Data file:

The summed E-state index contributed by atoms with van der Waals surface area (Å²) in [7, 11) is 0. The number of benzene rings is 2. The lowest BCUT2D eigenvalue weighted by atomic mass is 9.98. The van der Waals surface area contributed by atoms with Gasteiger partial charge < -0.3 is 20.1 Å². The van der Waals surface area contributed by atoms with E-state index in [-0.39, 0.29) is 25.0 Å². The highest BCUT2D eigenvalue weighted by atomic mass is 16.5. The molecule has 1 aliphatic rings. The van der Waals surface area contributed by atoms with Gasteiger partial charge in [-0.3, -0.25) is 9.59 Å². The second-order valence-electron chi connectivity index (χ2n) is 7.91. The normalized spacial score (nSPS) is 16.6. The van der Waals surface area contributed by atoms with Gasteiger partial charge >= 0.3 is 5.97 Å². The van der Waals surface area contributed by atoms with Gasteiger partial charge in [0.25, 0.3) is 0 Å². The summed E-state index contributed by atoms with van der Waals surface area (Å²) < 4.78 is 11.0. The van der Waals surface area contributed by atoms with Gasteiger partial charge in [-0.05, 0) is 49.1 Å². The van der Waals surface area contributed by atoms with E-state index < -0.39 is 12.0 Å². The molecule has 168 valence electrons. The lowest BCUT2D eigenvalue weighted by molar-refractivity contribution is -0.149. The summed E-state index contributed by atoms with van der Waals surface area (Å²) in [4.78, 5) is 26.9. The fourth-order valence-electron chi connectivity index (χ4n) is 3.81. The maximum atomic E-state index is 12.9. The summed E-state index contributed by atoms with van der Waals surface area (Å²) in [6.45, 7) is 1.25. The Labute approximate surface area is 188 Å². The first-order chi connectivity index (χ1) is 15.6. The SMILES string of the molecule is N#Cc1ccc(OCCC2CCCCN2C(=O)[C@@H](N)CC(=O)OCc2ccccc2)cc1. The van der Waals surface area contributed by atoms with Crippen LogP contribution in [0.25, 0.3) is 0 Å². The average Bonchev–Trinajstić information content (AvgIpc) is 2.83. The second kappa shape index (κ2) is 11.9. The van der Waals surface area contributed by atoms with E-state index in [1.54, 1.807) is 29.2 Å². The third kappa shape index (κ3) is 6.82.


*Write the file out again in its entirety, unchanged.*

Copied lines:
The summed E-state index contributed by atoms with van der Waals surface area (Å²) in [7, 11) is 0. The number of benzene rings is 2. The lowest BCUT2D eigenvalue weighted by atomic mass is 9.98. The van der Waals surface area contributed by atoms with Gasteiger partial charge < -0.3 is 20.1 Å². The van der Waals surface area contributed by atoms with E-state index in [-0.39, 0.29) is 25.0 Å². The highest BCUT2D eigenvalue weighted by atomic mass is 16.5. The molecule has 1 aliphatic rings. The van der Waals surface area contributed by atoms with Gasteiger partial charge in [-0.3, -0.25) is 9.59 Å². The second-order valence-electron chi connectivity index (χ2n) is 7.91. The normalized spacial score (nSPS) is 16.6. The van der Waals surface area contributed by atoms with Gasteiger partial charge >= 0.3 is 5.97 Å². The van der Waals surface area contributed by atoms with Gasteiger partial charge in [0.25, 0.3) is 0 Å². The summed E-state index contributed by atoms with van der Waals surface area (Å²) < 4.78 is 11.0. The van der Waals surface area contributed by atoms with Gasteiger partial charge in [-0.05, 0) is 49.1 Å². The van der Waals surface area contributed by atoms with E-state index < -0.39 is 12.0 Å². The molecule has 168 valence electrons. The lowest BCUT2D eigenvalue weighted by molar-refractivity contribution is -0.149. The summed E-state index contributed by atoms with van der Waals surface area (Å²) in [4.78, 5) is 26.9. The fourth-order valence-electron chi connectivity index (χ4n) is 3.81. The maximum atomic E-state index is 12.9. The summed E-state index contributed by atoms with van der Waals surface area (Å²) in [6.45, 7) is 1.25. The Labute approximate surface area is 188 Å². The first-order chi connectivity index (χ1) is 15.6. The SMILES string of the molecule is N#Cc1ccc(OCCC2CCCCN2C(=O)[C@@H](N)CC(=O)OCc2ccccc2)cc1. The van der Waals surface area contributed by atoms with Crippen LogP contribution in [0.25, 0.3) is 0 Å². The average Bonchev–Trinajstić information content (AvgIpc) is 2.83. The second kappa shape index (κ2) is 11.9. The van der Waals surface area contributed by atoms with E-state index in [1.54, 1.807) is 29.2 Å². The third kappa shape index (κ3) is 6.82.